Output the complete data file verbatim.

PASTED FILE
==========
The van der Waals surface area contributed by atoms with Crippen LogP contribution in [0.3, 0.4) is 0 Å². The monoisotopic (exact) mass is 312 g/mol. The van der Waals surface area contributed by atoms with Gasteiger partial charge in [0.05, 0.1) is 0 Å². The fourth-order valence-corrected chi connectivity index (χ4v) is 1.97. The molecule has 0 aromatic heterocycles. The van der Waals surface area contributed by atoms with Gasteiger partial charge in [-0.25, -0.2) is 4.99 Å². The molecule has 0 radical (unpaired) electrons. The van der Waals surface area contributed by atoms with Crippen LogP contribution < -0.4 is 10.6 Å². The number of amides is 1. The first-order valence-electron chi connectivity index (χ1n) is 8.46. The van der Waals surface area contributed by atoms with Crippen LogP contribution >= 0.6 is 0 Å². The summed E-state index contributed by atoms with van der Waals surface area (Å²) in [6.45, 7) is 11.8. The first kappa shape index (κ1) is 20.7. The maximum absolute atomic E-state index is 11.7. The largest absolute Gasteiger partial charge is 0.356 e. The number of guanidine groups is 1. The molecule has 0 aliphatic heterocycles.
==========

The van der Waals surface area contributed by atoms with Crippen LogP contribution in [0.3, 0.4) is 0 Å². The monoisotopic (exact) mass is 312 g/mol. The van der Waals surface area contributed by atoms with Gasteiger partial charge in [0.05, 0.1) is 0 Å². The fourth-order valence-corrected chi connectivity index (χ4v) is 1.97. The molecule has 0 aromatic heterocycles. The van der Waals surface area contributed by atoms with Gasteiger partial charge in [-0.25, -0.2) is 4.99 Å². The molecule has 0 radical (unpaired) electrons. The van der Waals surface area contributed by atoms with Crippen LogP contribution < -0.4 is 10.6 Å². The number of amides is 1. The first-order valence-electron chi connectivity index (χ1n) is 8.46. The van der Waals surface area contributed by atoms with Crippen LogP contribution >= 0.6 is 0 Å². The summed E-state index contributed by atoms with van der Waals surface area (Å²) in [6.45, 7) is 11.8. The first kappa shape index (κ1) is 20.7. The maximum absolute atomic E-state index is 11.7. The largest absolute Gasteiger partial charge is 0.356 e. The number of guanidine groups is 1. The molecule has 0 aliphatic heterocycles.